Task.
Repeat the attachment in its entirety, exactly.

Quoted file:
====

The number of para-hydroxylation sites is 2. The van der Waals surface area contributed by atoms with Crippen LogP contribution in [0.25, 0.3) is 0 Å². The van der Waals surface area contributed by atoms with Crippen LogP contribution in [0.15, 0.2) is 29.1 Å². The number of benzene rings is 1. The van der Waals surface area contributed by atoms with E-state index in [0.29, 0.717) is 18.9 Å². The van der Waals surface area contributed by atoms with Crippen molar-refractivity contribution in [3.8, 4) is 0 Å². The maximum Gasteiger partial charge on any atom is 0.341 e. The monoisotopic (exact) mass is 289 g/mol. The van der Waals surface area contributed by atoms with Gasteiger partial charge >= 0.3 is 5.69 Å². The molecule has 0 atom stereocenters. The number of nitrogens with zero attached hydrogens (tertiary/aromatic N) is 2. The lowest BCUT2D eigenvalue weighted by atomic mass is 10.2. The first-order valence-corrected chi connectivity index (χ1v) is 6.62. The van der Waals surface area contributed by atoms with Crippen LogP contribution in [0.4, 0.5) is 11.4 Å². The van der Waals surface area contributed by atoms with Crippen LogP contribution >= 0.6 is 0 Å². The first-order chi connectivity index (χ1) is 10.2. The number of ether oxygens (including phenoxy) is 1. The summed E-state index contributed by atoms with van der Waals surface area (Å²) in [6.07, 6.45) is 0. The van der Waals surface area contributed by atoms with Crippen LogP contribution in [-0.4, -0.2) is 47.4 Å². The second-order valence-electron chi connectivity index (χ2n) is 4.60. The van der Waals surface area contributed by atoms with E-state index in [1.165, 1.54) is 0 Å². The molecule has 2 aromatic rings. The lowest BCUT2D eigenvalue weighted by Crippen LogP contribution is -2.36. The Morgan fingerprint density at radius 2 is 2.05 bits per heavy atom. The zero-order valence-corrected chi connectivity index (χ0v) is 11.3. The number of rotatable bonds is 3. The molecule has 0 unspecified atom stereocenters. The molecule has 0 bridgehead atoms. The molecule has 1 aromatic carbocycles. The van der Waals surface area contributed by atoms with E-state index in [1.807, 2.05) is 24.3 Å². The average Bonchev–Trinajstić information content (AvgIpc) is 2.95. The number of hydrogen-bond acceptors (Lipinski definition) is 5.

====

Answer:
The number of para-hydroxylation sites is 2. The van der Waals surface area contributed by atoms with Crippen LogP contribution in [0.25, 0.3) is 0 Å². The van der Waals surface area contributed by atoms with Crippen LogP contribution in [0.15, 0.2) is 29.1 Å². The number of benzene rings is 1. The van der Waals surface area contributed by atoms with E-state index in [0.29, 0.717) is 18.9 Å². The van der Waals surface area contributed by atoms with Crippen molar-refractivity contribution in [3.8, 4) is 0 Å². The maximum Gasteiger partial charge on any atom is 0.341 e. The monoisotopic (exact) mass is 289 g/mol. The van der Waals surface area contributed by atoms with Gasteiger partial charge >= 0.3 is 5.69 Å². The molecule has 0 atom stereocenters. The number of nitrogens with zero attached hydrogens (tertiary/aromatic N) is 2. The lowest BCUT2D eigenvalue weighted by atomic mass is 10.2. The first-order valence-corrected chi connectivity index (χ1v) is 6.62. The van der Waals surface area contributed by atoms with Crippen LogP contribution in [0.4, 0.5) is 11.4 Å². The van der Waals surface area contributed by atoms with Crippen LogP contribution >= 0.6 is 0 Å². The first-order chi connectivity index (χ1) is 10.2. The number of ether oxygens (including phenoxy) is 1. The summed E-state index contributed by atoms with van der Waals surface area (Å²) in [6.07, 6.45) is 0. The van der Waals surface area contributed by atoms with Crippen LogP contribution in [-0.4, -0.2) is 47.4 Å². The second-order valence-electron chi connectivity index (χ2n) is 4.60. The van der Waals surface area contributed by atoms with E-state index in [1.165, 1.54) is 0 Å². The molecule has 2 aromatic rings. The lowest BCUT2D eigenvalue weighted by Crippen LogP contribution is -2.36. The Morgan fingerprint density at radius 2 is 2.05 bits per heavy atom. The zero-order valence-corrected chi connectivity index (χ0v) is 11.3. The number of rotatable bonds is 3. The molecule has 0 unspecified atom stereocenters. The molecule has 0 bridgehead atoms. The molecule has 1 aromatic carbocycles. The van der Waals surface area contributed by atoms with E-state index in [1.807, 2.05) is 24.3 Å². The average Bonchev–Trinajstić information content (AvgIpc) is 2.95. The number of hydrogen-bond acceptors (Lipinski definition) is 5.